Ethics & Public Policy Center

Serving Sara

Published in EPPC Online on August 27, 2002



Here is the story we are asked to accept as the basis for the plot of Serving Sara, directed by Reginald Hudlin and written by Jay Scherick and David Ronn. Joe (Matthew Perry) is a successful lawyer who one day, in the course of defending a mafia client, decides that he has become a “cliché” and quits the legal profession in order to become a process server. The life, as you might imagine, has its ups and downs — the latter including getting beaten up by mafia thugs and insulted and betrayed by his half-witted colleague, Tony (Vincent Pastore) — but it is doubtless his sense of the social importance of the job he does which sustains him. Or at least it does until one day when he accepts a large bribe and disappears.

Now you have to ask yourself, why would someone so principled that he declined to get rich doing legal (if unsavory) work then go on to enrich himself by doing something both dishonorable and illegal? Could it be for love? At first it seems an attractive theory. The bribe is offered by a beautiful Anglo-Texan trophy wife, Sara Moore (Elizabeth Hurley), whom Joe serves with divorce papers. Sara, if served with Texas papers, stands to get much less in the divorce settlement than she would if the case were heard in New York, and she offers Joe ten per cent of her estimated winnings of $10 million for pretending he hasn’t served her — and serving her rat of a husband with New York papers before anyone else can find her on his behalf.

Yet the film refuses to take this easy way out. From the start it is clear that Joe “flips his mark” — or, in less arcane language, commits perjury and abuses his trust as an officer of the court — for the money. The subsequent romance that develops (inevitably) between himself and Sara seems tacked on as an afterthought, as much to the two lovers as to the audience. And when it seems for a time that Joe has failed and Sara has been served first after all, Joe accepts his instant dismissal from the alleged object of his affections with as much equanimity as he does his re-admission to her good graces when hope is renewed.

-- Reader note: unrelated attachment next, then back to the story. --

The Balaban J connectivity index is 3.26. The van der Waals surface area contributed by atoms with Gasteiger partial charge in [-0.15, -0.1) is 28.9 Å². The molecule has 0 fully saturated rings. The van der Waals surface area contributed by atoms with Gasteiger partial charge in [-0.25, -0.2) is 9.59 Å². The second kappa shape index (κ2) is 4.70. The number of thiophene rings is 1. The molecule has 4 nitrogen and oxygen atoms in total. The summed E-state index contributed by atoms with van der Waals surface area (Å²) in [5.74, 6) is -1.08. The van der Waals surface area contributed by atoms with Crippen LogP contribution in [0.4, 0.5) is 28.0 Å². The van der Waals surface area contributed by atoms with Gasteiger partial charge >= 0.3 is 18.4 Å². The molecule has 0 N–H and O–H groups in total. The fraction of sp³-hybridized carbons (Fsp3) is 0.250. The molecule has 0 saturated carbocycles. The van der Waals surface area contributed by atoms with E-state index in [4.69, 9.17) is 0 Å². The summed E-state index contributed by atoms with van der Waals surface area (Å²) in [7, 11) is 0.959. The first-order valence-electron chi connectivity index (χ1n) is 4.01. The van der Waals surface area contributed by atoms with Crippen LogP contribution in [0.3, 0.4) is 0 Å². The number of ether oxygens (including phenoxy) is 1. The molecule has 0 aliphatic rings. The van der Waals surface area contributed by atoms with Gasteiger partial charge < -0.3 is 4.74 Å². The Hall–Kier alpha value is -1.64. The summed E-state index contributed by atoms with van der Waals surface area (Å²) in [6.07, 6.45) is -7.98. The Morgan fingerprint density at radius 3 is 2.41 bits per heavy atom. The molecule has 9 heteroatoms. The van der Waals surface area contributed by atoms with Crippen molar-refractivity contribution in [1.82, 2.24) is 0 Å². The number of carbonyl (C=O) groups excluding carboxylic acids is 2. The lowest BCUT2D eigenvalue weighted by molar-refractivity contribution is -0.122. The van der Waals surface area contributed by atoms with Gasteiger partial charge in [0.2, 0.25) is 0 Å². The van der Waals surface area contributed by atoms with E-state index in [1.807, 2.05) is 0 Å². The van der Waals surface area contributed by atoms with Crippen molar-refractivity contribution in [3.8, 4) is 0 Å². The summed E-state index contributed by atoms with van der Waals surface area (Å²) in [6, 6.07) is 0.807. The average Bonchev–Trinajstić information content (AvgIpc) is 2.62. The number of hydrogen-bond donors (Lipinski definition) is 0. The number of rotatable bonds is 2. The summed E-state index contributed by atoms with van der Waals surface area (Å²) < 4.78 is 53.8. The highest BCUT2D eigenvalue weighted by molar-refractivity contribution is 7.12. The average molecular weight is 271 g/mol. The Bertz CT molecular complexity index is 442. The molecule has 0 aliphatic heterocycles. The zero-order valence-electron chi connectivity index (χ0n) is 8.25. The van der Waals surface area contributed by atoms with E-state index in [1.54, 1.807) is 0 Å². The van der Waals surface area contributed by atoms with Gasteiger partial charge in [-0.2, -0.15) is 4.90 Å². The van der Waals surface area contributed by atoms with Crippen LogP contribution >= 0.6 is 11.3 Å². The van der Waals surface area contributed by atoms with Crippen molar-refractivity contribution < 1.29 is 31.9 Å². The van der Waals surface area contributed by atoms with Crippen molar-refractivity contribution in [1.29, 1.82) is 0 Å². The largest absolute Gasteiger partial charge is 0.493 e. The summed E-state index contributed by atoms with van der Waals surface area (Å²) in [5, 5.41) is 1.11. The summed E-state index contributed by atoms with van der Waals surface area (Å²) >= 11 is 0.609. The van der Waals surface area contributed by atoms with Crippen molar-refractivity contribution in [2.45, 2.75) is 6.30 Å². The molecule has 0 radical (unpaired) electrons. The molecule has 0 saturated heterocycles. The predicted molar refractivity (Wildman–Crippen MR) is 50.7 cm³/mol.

The only moment when the film troubles itself to suggest any foundation to their relationship other than sex comes when Joe confides in Sara that it has been his lifelong dream to own his own vineyard, and she appears to think it a cool ambition. Motivation at last! In the old days, before the scrapping of the Hays Code — which decreed that movies couldn’t show criminals prospering from their crime — we used to love the hero in a romantic comedy because he was poor but honest. The good guy was genuinely good. When he outwitted the crooked rich guy to win the girl and the money, we cheered because virtue had been rewarded — and we cheered the more because we knew that virtue was too often not rewarded in real life.

Lately, however, the trend in the movies, and perhaps in real life too, has been to substitute a kind of charming roguishness and skill in witty repartee for virtue. Instead of the good guy’s winning, the cool guy does, and hardly anyone seems to notice the difference. It’s like the dumbing down of educational standards. After all, it’s easier to be cool than it is to be good. And in the land of the fabled “American dream,” the dream factory of Hollywood has decided that the guy who dreams of a vineyard must have his vineyard without having to bother about every picky ethical detail.

Not that there are not some funny moments along the way. Mr Perry’s talent for looking lovable when getting into humiliating scrapes and Miss Hurley’s talent for looking beautiful while getting him into them carry us along more or less painlessly through a frantic chase across the state of Texas after the erring husband (Bruce Campbell) as they are themselves being pursued themselves by stupid Tony and their boss Ray (Cedric the Entertainer) who has mildly amusing manic fits while directing Tony’s movements by phone from New York.

Tony is another example of the trend by which the only human infirmity which it is still permissible to mock and ridicule is stupidity, which is what you’d expect from a culture in the hands of what Charles Murray calls a “cognitive élite.” It also suggests from whence comes the assumption that it is better to be smart and rich than good and poor. Unfortunately, the movie’s best evidence for Joe’s being smart is its attempt to make him a master of witty repartee. So when Tony says, “Eat me!” Joe ripostes, “I’ve never been that hungry.”

A little less than Wildean, I think you will agree. Another of the film’s jokes comes as Joe, during his first, chaste night in a hotel with the beauteous Sara, picks up and pretends to read a Gideon’s Bible as a means of mockingly signifying his unwilling celibacy. Sara turns off the lights immediately, and Joe snaps the Bible shut, ruefully saying, “I think I got the gist of it.”

Maybe he should have stuck with it for a few more minutes.

Comments are closed.